Clarissa "Clara" Harlowe Barton (December 25, 1821 – April 12, 1912) was a pioneering nurse who founded the American Red Cross. She worked as a hospital nurse in the American Civil War, and as a teacher and patent clerk. Barton is noteworthy for doing humanitarian work at a time when relatively few women worked outside the home. She had a relationship with John J. Elwell, but never married.
Ladies' Aid societies helped in sending bandages, food, and clothing that would later be distributed during the Civil War. In the August of 1862, Barton finally gained permission from Quartermaster Daniel Rucker to work on the front lines. She gained support from other people who believed in her cause. These people became her patrons, her most supportive being Senator Henry Wilson of Massachusetts.
She worked to distribute stores, clean field hospitals, apply dressings, and serve food to wounded soldiers in close proximity to several battles, including Cedar Mountain, Second Bull Run, Antietam, and Fredericksburg.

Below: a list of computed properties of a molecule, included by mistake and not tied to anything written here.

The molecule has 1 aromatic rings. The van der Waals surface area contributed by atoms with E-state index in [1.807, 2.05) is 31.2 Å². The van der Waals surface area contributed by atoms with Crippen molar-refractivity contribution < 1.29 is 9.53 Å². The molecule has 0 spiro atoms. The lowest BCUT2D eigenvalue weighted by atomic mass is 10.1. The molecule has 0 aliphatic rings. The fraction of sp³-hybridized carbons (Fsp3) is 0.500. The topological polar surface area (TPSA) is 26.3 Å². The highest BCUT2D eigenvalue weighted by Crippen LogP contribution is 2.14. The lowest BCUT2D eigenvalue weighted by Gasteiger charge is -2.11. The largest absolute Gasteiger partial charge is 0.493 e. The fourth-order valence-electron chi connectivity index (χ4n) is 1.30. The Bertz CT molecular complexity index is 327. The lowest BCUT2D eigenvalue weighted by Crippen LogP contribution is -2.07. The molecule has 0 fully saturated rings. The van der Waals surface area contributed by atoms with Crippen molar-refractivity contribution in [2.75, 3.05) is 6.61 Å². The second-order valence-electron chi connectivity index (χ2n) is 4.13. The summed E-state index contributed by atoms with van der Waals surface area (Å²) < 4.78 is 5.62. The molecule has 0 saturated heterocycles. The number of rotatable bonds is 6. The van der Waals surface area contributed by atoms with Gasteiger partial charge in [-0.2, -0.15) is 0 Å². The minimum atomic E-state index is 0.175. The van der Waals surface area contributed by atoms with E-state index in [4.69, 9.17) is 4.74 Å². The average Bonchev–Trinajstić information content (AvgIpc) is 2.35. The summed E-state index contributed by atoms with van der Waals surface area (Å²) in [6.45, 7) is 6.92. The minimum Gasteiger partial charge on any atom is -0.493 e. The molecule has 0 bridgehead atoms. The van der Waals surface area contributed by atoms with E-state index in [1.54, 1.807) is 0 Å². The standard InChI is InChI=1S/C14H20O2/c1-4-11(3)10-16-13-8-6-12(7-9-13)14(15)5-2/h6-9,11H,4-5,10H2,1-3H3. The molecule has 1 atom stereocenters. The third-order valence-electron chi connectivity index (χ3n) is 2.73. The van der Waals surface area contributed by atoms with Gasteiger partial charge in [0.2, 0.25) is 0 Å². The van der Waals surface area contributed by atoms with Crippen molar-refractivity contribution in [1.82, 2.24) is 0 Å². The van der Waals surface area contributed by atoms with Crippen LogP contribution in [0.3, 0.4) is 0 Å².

In 1863 she began a romantic relationship with an officer, Colonel John J. Elwell.
In 1864 she was appointed by Union General Benjamin Butler as the "lady in charge" of the hospitals at the front of the Army of the James. Among her more harrowing experiences was an incident in which a bullet tore through the sleeve of her dress without striking her and killed a man to whom she was tending. She is known as the "Angel of the Battlefield."